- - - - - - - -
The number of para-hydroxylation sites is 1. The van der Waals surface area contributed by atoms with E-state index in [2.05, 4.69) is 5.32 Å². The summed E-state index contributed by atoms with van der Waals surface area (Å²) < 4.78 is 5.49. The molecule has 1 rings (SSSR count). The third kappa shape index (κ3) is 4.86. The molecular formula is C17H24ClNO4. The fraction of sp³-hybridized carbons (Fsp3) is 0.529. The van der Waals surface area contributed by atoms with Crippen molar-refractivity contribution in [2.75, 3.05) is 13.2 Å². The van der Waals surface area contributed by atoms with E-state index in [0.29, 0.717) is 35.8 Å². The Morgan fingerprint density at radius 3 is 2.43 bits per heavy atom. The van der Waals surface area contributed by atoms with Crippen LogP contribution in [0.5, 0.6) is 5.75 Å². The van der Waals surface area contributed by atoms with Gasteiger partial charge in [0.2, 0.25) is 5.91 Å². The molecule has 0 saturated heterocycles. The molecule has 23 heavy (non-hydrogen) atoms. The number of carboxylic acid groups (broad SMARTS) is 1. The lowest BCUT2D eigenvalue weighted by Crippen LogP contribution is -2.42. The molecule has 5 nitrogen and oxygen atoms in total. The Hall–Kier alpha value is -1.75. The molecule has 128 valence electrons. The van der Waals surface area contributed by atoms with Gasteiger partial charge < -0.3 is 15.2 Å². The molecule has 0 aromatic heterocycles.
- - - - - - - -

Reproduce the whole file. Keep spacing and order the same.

The number of para-hydroxylation sites is 1. The van der Waals surface area contributed by atoms with E-state index in [2.05, 4.69) is 5.32 Å². The summed E-state index contributed by atoms with van der Waals surface area (Å²) < 4.78 is 5.49. The molecule has 1 rings (SSSR count). The third kappa shape index (κ3) is 4.86. The molecular formula is C17H24ClNO4. The fraction of sp³-hybridized carbons (Fsp3) is 0.529. The van der Waals surface area contributed by atoms with Crippen molar-refractivity contribution in [2.75, 3.05) is 13.2 Å². The van der Waals surface area contributed by atoms with E-state index in [0.29, 0.717) is 35.8 Å². The Morgan fingerprint density at radius 3 is 2.43 bits per heavy atom. The van der Waals surface area contributed by atoms with Crippen LogP contribution in [0.5, 0.6) is 5.75 Å². The van der Waals surface area contributed by atoms with Gasteiger partial charge in [0.2, 0.25) is 5.91 Å². The molecule has 0 saturated heterocycles. The molecule has 23 heavy (non-hydrogen) atoms. The number of carboxylic acid groups (broad SMARTS) is 1. The lowest BCUT2D eigenvalue weighted by Crippen LogP contribution is -2.42. The molecule has 5 nitrogen and oxygen atoms in total. The Hall–Kier alpha value is -1.75. The molecule has 128 valence electrons. The van der Waals surface area contributed by atoms with Gasteiger partial charge < -0.3 is 15.2 Å². The molecule has 0 aromatic heterocycles.